The 2014 beef market had one common theme: record prices. From those record prices there are some lessons to be learned.
Lesson #1: Perfect Storm You Could See Coming
The high prices that were witnessed in 2014 really weren’t that difficult to project. Economists and producers knew coming into the year that the beef herd was at low numbers and corn was cheap. Also, competition from other meats like pork wasn’t as strong because PEDv kept pig numbers low.
"We’ve seen improvements in forage production and declining grain prices. That translates into improved cow-calf profitability in 2014," said Glynn Tonsor, Kansas State University Extension economist, at the end of 2013.
At this time last year Tonsor said the Livestock Marketing Information Center data suggested that returns over cash costs will exceed $300 per cow in 2014. Now those numbers look more like $400-450 in profitability for cow-calf producers in 2014. “The main reason for that was the calf price was even better than expected,” Tonsor says of the increased returns.
Tonsor projects that 2015 should hold the same kind of returns.
He notes the last 10 days have scared some producers because the markets have dropped, but the fundamentals have not changed. Cheaper oil could be a concern because it may mean the global market is not increasing leading to a bearish cattle market.
“We may ease off of those record setting levels that we were expecting a month or so ago, but I don’t think it changes the herd expansion story,” Tonsor says.
Lesson #2: Lack of Water Means a Lack of Cattle
In 2014, the heart of the cattle feeding business moved from Texas to Nebraska.
Texas relinquished its title of the state with the most cattle on feed to Nebraska, according to USDA’s annual cattle inventory report. In the past year, Texas saw 2.44 million head enter feedlots compared to 2.46 million in Nebraska. The 7% slide in Texas is part of a national trend that has about 10.76 million head of cattle on feed versus 11.07 million a year ago.
Much of Texas’ losses are attributed to drought in the Southern Plains that forced cow-calf operations to liquidate herds. Since 2011, Texas saw the hardest hit with 1.1 million cows leaving the state.
While Nebraska did go through some drought the state has been able to feed more cattle because of the ability to grow cheap corn thanks to greater access to the vast Ogallala Aquifer.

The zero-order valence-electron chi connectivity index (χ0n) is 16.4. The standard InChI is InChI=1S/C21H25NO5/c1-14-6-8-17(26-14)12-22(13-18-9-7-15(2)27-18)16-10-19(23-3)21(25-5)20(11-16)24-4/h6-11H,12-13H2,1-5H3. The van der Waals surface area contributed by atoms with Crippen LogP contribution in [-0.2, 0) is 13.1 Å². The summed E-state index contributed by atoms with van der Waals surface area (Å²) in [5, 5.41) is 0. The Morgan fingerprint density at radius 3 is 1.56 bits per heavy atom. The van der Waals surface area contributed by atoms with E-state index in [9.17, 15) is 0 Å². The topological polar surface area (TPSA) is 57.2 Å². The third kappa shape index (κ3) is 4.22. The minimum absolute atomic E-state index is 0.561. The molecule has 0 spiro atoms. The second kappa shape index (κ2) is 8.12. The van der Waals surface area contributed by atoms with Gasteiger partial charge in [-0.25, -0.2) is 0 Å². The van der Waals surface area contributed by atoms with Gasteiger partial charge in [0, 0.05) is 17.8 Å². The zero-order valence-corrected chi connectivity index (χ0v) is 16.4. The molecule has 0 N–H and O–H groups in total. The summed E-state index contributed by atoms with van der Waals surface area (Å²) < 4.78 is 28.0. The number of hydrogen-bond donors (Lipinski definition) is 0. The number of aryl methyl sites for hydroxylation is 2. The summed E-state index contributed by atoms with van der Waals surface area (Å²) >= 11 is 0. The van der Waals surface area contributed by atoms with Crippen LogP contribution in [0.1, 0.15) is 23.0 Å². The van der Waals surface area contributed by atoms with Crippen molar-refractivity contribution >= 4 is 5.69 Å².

“We don’t have a water issue; that’s the one thing we have on them,” says Jordan Feller, general manager of Feller and Company Cattle Feeding in Wisner, Neb. “The feed is all around us, too.”
Lesson #3: Bumper Corn Crops Are a Good Thing
Corn production was up this year and that kept feed prices low. The latest WASDE report had season-average corn farm price from $3.20 to $3.80 per bushel this year.
Heading into next year it looks like corn will go up in value. March 2015 corn traded for $4.115 on Dec. 15.
Cheap feed helped keep feedlot margins in the black for much of the year. According to the Sterling Beef Profit Tracker feedlot margins just dropped to a loss for the first time in several months this past week.
Profits ranged from $100-$200 per head for many weeks and even topping $300 in July.
“If we wouldn’t have had corn down where it was there is no way we’d have these feeder cattle prices where they’re at. That’s been good, but at the same time these cattle that have been placed over the past couple of months their breakevens are going in the $170s,” says John Nalivka, co-owner of Sterling Marketing, Inc.
“It’s been a good year in the industry for everyone, and certainly the cow-calf guy has received the greatest benefit from these markets,” Nalivka adds.
Lesson #4: Despite Record Prices Packers Will Close
Two major packers in the U.S. were forced to close plants this past year because cattle numbers are at their lowest mark since 1951. National Beef closed the company’s Brawley, Calif., facility in April.
“This was a very difficult decision for us to make because of the impact on our employees and suppliers,” says Tim Klein, chief executive officer, National Beef. “We are optimistic about the long-term prospects for U.S. beef demand and we will continue to focus on expanding our position as the industry leader in value-added beef products.”
At the start of August a Cargill beef plant was closed in Milwaukee, Wisc. The processor was the second Cargill packing facility to shut its doors in less than two years after the Plainview, Texas, location halted operation in January 2013.
“The closure like Milwaukee is never an easy decision. It’s regrettable and unfortunate. It’s a sad day when we have to announce these things,” says Cargill Director of Communications Mike Martin.
Lesson #5: Weight Keeps Piling On
Reduced beef supply and lower feed costs allowed feedlots to put more weight on cattle before reaching the packer.
According to USDA's Livestock Slaughter Report, from September 2013 to 2014, the average dressed weight of the carcass rose from 799 pounds to 822. In September 2011, it was around 775.
Oklahoma State Livestock Marketing Specialist Derrell Peel says this could create some demand problems if we're not careful.
“These carcasses are very big, creating large cuts of meat and in some cases, those run counter to what consumers really prefer in terms of size of cuts,” Peel says.